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Pokemon partners with Indonesia's Salim Group to fuel Asia growth

Japanese company's card game to be sold at convenience stores and KFC

Salim Group executive director Axton Salim, left, and Kenjiro Ito, chief business officer at The Pokemon Co., pose with Pikachu at a news conference in Jakarta on Aug. 8. (Photo by Rie Ishii)

JAKARTA -- Pokemon Co., responsible for brand management and licensing of the popular Japanese franchise, is partnering with Indonesian conglomerate Salim Group as it looks to expand its presence in Southeast Asia's largest market.

The partnership, announced on Thursday, will see the Indonesian version of the popular Pokemon card game sold at Salim's convenient stores as well as fast-food chain KFC.

The instant-noodle-to-autos conglomerate has one of the largest retail networks in the country, with nearly 17,000 Indomaret convenient stores dotted across the archipelago. While the cards will be sold mainly in Greater Jakarta, the Japanese company hopes Salim's network can help it penetrate more remote parts of the country.

"We were already seeing high interest from Indonesian fans [for Pokemon cards] and now was the time for us to have an Indonesian version," said Axton Salim, executive director at Salim Group. "We hope to grow [Pokemon cards] as much as possible."

Pokemon enjoyed a surge in popularity in 2016 when the smartphone game "Pokemon Go" was released in the country, but for fans there were few licensed products. Pokemon Co. wants to further establish the franchise in Indonesia by looking at other licensing opportunities and restarting broadcast of its anime series, which ended several years ago.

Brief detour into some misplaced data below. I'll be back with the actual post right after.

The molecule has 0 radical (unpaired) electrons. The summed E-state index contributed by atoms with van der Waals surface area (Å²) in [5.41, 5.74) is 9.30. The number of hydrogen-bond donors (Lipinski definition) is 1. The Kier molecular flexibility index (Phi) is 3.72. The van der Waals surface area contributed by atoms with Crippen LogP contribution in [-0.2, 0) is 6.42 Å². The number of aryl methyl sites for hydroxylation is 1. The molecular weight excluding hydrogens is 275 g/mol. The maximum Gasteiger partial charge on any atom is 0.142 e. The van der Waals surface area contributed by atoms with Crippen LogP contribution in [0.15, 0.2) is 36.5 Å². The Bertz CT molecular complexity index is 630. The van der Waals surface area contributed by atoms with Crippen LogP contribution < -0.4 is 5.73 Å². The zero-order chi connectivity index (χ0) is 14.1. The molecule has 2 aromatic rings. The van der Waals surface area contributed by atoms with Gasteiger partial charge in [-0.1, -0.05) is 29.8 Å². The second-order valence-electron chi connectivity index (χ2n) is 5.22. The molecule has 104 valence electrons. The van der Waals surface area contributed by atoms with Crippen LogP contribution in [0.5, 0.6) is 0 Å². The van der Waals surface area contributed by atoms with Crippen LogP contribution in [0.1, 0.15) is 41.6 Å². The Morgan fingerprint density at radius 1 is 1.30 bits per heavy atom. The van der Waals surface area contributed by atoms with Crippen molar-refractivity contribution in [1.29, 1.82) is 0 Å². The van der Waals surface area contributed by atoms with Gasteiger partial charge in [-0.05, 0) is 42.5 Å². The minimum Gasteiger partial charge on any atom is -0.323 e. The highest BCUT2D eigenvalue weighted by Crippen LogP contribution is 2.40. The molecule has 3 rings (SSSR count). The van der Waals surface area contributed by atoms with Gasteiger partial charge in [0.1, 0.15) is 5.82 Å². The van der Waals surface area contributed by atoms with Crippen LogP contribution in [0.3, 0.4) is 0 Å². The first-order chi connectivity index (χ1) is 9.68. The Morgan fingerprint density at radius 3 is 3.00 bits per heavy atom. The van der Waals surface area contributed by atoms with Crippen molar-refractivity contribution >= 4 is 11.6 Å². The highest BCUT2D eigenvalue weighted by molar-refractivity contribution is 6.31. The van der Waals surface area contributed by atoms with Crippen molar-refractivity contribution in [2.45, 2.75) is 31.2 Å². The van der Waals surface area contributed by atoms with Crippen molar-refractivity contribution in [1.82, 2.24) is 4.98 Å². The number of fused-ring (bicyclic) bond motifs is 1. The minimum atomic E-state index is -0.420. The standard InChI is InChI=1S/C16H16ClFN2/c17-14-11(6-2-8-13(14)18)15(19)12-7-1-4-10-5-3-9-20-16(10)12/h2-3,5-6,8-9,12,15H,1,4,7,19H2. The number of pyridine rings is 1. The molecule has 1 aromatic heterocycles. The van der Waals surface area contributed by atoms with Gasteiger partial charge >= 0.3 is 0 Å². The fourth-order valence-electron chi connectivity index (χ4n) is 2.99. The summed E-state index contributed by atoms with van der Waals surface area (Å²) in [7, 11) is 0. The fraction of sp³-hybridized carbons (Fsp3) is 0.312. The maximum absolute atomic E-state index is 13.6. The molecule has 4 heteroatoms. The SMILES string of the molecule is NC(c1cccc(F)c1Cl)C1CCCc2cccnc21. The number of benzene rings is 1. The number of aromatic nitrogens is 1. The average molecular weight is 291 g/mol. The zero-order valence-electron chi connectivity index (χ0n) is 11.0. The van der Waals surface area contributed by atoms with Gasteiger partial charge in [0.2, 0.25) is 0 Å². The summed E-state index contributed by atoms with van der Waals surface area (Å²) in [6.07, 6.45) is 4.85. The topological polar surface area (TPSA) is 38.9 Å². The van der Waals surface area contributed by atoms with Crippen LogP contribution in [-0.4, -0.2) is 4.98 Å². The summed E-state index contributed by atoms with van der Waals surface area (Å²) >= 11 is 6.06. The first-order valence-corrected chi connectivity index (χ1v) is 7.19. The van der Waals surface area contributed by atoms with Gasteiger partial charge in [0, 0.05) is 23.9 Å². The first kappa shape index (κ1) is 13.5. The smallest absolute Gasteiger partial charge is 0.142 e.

The move into Indonesia is the latest step by the company to establish a larger foothold in Southeast Asia, a region it has largely ignored. The company struck a similar deal with Thai conglomerate Charoen Pokphand Group in February, resulting in the release of Thai-version Pokemon cards. It also opened The Pokemon Centre retail store in Singapore's Jewel, a $1.24 billion commercial, entertainment and garden complex at the city-state's Changi Airport.

"It will be hard for us to further expand our main market of Japan, the U.S. and Europe," said Kenjiro Ito, chief business officer at Pokemon Co. "That is why we created a dedicated department for Asian expansion, and decided to tie partnerships with local companies in individual countries.

"We want to create local Pokemon with our local partners, and market that in local markets," he said, adding that Southeast Asia's young demographic makes the region more conducive to building familiarity with the characters.

Salim, best known for controlling Indofood Sukses Makmur, the country's largest food company and the world's largest instant noodle producer, has in recent months been keen to attract younger consumers.

The conglomerate announced a joint venture with a German company earlier this year to host esports tournaments, hoping the fast-growing industry will help it market its products to youth. Salim is looking for similar results with the Pokemon tie-up.

According to Japan's Ministry of Internal Affairs and Communications, the content market in Japan was worth about 11.8 trillion yen ($111.2 billion) in 2017. During the same year, the value of exports of broadcast content such as anime rose 13% from 2016 to 44.4 billion yen. Asian countries comprised the largest overseas market, accounting for about 60% of the total.

A woman shows off Pokemon cards at a news conference in Jakarta on Aug. 8. (Photo by Rie Ishii)

Apart from Pokemon, Sanrio -- the company behind Hello Kitty -- is developing an indoor theme park in Hanoi, Vietnam, while Kumamon -- mascot of Japan's Kumamoto Prefecture -- has partnered with Thai conglomerate Saha Group to roll out Kumamon-branded products in the country.

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